Monday, April 30, 2007
Rabbi Reveals Name of the Messiah
Shortly before he died, one of Israel's most prominent rabbis wrote the name of the Messiah on a small note which he requested would remain sealed until now. When the note was opened, it revealed what many have known for centuries: Yehoshua, or Yeshua (Jesus), is the Messiah.
A few months before he died, one of the nation’s most prominent rabbis, Yitzhak Kaduri, supposedly wrote the name of the Messiah on a small note which he requested would remain sealed until now. When the note was unsealed, it revealed what many have known for centuries: Yehoshua, or Yeshua (Jesus), is the Messiah.
With the biblical name of Jesus, the Rabbi and kabbalist described the Messiah using six words and hinting that the initial letters form the name of the Messiah. The secret note said:
Concerning the letter abbreviation of the Messiah’s name, He will lift the people and prove that his word and law are valid.
Thisis I have signed in the month of mercy,
The Hebrew sentence (translated above in bold) with the hidden name of the Messiah reads: Yarim Ha’Am Veyokhiakh Shedvaro Vetorato Omdim
The initials spell the Hebrew name of Jesus, Yehoshua. Yehoshua and Yeshua are eectively the same name, derived from the same Hebrew root of the word “salvation” as documented in Zechariah 6:11 and Ezra 3:2. The same priest writes in Ezra, “Yeshua son of Yozadak” while writing in Zechariah “Yehoshua son of Yohozadak.” The priest adds the holy abbreviation of God’s name, ho, in the father’s name Yozadak and in the name Yeshua.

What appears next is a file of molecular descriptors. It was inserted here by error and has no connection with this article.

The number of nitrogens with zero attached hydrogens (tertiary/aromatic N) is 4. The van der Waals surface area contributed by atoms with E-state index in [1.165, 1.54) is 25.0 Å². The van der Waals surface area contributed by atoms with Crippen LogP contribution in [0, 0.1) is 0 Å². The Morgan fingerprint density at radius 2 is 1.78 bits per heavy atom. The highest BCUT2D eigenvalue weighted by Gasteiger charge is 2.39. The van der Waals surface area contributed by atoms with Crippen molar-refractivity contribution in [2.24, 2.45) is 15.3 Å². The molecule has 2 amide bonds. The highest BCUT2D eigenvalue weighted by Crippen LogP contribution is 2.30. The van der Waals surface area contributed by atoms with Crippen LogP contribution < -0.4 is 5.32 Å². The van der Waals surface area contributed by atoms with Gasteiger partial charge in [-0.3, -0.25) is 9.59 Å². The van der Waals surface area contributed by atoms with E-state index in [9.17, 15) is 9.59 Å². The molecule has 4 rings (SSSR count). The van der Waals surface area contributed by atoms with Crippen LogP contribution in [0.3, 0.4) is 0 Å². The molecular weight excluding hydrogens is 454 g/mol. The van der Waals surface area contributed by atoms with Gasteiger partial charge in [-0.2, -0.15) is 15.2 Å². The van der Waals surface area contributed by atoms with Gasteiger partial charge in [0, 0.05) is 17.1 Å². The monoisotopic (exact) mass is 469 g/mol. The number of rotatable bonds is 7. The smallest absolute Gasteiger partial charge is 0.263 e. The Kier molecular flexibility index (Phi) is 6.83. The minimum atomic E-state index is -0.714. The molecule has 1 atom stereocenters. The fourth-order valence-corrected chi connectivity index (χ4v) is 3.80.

With one of Israel’s most prominent rabbis indicating the name of the Messiah is Yeshua, it is understandable why his last wish was to wait one year after his death before revealing what he wrote.
When the name of Yehoshua appeared in Kaduri’s message, ultra-Orthodox Jews from his Nahalat Yitzhak Yeshiva (seminary) in Jerusalem argued that their master did not leave the exact solution for decoding the Messiah’s name.
The revelation received scant coverage in the Israeli media. Only the Hebrew websites News First Class (Nfc) and Kaduri.net mentioned the Messiah note, insisting it was authentic. The Hebrew daily Ma'ariv ran a story on the note but described it as a forgery.
Jewish readers responded on the websites' forums with mixed feelings: “So this means Rabbi Kaduri was a Christian?” and “The Christians are dancing and celebrating,” were among the comments.
Israel Today spoke to two of Kaduri’s followers in Jerusalem who admitted that the note was authentic, but confusing for his followers as well. “We have no idea how the Rabbi got to this name of the Messiah,” one of them said.
Yet others completely deny any possibility that the note is authentic. Kaduri’s son, Rabbi David Kaduri, said that at the time the note was written (September 2005), his father’s physical condition made it impossible for him to write.
KADURI'S PORTRAYAL OF THE MESSIAH
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